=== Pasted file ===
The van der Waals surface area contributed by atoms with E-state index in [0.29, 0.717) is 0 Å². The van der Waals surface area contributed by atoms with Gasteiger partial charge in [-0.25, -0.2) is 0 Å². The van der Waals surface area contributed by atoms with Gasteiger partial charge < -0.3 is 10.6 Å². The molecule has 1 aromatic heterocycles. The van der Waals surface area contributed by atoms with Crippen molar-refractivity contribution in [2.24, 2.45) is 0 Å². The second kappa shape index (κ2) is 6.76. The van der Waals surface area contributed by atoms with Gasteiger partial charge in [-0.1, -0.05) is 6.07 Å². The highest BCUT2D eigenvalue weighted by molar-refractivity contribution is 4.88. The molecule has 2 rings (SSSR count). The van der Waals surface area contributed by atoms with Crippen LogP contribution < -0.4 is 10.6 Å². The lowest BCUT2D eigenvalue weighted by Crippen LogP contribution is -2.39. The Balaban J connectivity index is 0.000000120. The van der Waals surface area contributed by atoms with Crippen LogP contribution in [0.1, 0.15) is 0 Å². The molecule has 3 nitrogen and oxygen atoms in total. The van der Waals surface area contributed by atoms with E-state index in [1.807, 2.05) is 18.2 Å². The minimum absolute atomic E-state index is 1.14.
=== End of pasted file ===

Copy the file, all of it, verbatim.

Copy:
The van der Waals surface area contributed by atoms with E-state index in [0.29, 0.717) is 0 Å². The van der Waals surface area contributed by atoms with Gasteiger partial charge in [-0.25, -0.2) is 0 Å². The van der Waals surface area contributed by atoms with Gasteiger partial charge < -0.3 is 10.6 Å². The molecule has 1 aromatic heterocycles. The van der Waals surface area contributed by atoms with Crippen molar-refractivity contribution in [2.24, 2.45) is 0 Å². The second kappa shape index (κ2) is 6.76. The van der Waals surface area contributed by atoms with Gasteiger partial charge in [-0.1, -0.05) is 6.07 Å². The highest BCUT2D eigenvalue weighted by molar-refractivity contribution is 4.88. The molecule has 2 rings (SSSR count). The van der Waals surface area contributed by atoms with Crippen LogP contribution < -0.4 is 10.6 Å². The lowest BCUT2D eigenvalue weighted by Crippen LogP contribution is -2.39. The Balaban J connectivity index is 0.000000120. The van der Waals surface area contributed by atoms with Crippen LogP contribution in [0.1, 0.15) is 0 Å². The molecule has 3 nitrogen and oxygen atoms in total. The van der Waals surface area contributed by atoms with E-state index in [1.807, 2.05) is 18.2 Å². The minimum absolute atomic E-state index is 1.14.